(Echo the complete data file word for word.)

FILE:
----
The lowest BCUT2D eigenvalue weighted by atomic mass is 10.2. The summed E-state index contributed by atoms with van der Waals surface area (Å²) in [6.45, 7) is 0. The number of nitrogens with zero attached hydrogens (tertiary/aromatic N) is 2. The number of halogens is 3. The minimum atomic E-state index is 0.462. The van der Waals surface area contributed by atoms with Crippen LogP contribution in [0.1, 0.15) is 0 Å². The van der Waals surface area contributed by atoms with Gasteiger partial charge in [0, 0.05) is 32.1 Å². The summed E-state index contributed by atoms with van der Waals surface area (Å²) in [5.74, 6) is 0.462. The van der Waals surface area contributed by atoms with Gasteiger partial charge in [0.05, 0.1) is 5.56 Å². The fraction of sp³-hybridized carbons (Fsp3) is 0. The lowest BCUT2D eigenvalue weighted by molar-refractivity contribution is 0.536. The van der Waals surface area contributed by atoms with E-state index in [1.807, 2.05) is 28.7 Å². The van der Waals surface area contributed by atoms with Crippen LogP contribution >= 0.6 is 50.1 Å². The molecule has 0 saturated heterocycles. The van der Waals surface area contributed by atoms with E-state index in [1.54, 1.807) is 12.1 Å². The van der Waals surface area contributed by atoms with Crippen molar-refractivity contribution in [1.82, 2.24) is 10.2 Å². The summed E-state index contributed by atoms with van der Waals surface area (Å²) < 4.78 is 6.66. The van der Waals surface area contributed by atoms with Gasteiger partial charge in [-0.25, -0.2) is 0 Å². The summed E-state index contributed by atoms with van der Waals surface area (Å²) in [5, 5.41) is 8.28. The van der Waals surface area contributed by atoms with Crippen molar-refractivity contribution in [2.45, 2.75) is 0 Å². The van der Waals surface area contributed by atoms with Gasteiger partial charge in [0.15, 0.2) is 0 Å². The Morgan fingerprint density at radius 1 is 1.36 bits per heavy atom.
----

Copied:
The lowest BCUT2D eigenvalue weighted by atomic mass is 10.2. The summed E-state index contributed by atoms with van der Waals surface area (Å²) in [6.45, 7) is 0. The number of nitrogens with zero attached hydrogens (tertiary/aromatic N) is 2. The number of halogens is 3. The minimum atomic E-state index is 0.462. The van der Waals surface area contributed by atoms with Crippen LogP contribution in [0.1, 0.15) is 0 Å². The van der Waals surface area contributed by atoms with Gasteiger partial charge in [0, 0.05) is 32.1 Å². The summed E-state index contributed by atoms with van der Waals surface area (Å²) in [5.74, 6) is 0.462. The van der Waals surface area contributed by atoms with Gasteiger partial charge in [0.05, 0.1) is 5.56 Å². The fraction of sp³-hybridized carbons (Fsp3) is 0. The lowest BCUT2D eigenvalue weighted by molar-refractivity contribution is 0.536. The van der Waals surface area contributed by atoms with E-state index in [1.807, 2.05) is 28.7 Å². The van der Waals surface area contributed by atoms with Crippen LogP contribution >= 0.6 is 50.1 Å². The molecule has 0 saturated heterocycles. The van der Waals surface area contributed by atoms with E-state index in [1.54, 1.807) is 12.1 Å². The van der Waals surface area contributed by atoms with Crippen molar-refractivity contribution in [1.82, 2.24) is 10.2 Å². The summed E-state index contributed by atoms with van der Waals surface area (Å²) < 4.78 is 6.66. The van der Waals surface area contributed by atoms with Gasteiger partial charge in [-0.25, -0.2) is 0 Å². The summed E-state index contributed by atoms with van der Waals surface area (Å²) in [5, 5.41) is 8.28. The van der Waals surface area contributed by atoms with Crippen molar-refractivity contribution in [2.45, 2.75) is 0 Å². The van der Waals surface area contributed by atoms with Gasteiger partial charge in [0.15, 0.2) is 0 Å². The Morgan fingerprint density at radius 1 is 1.36 bits per heavy atom.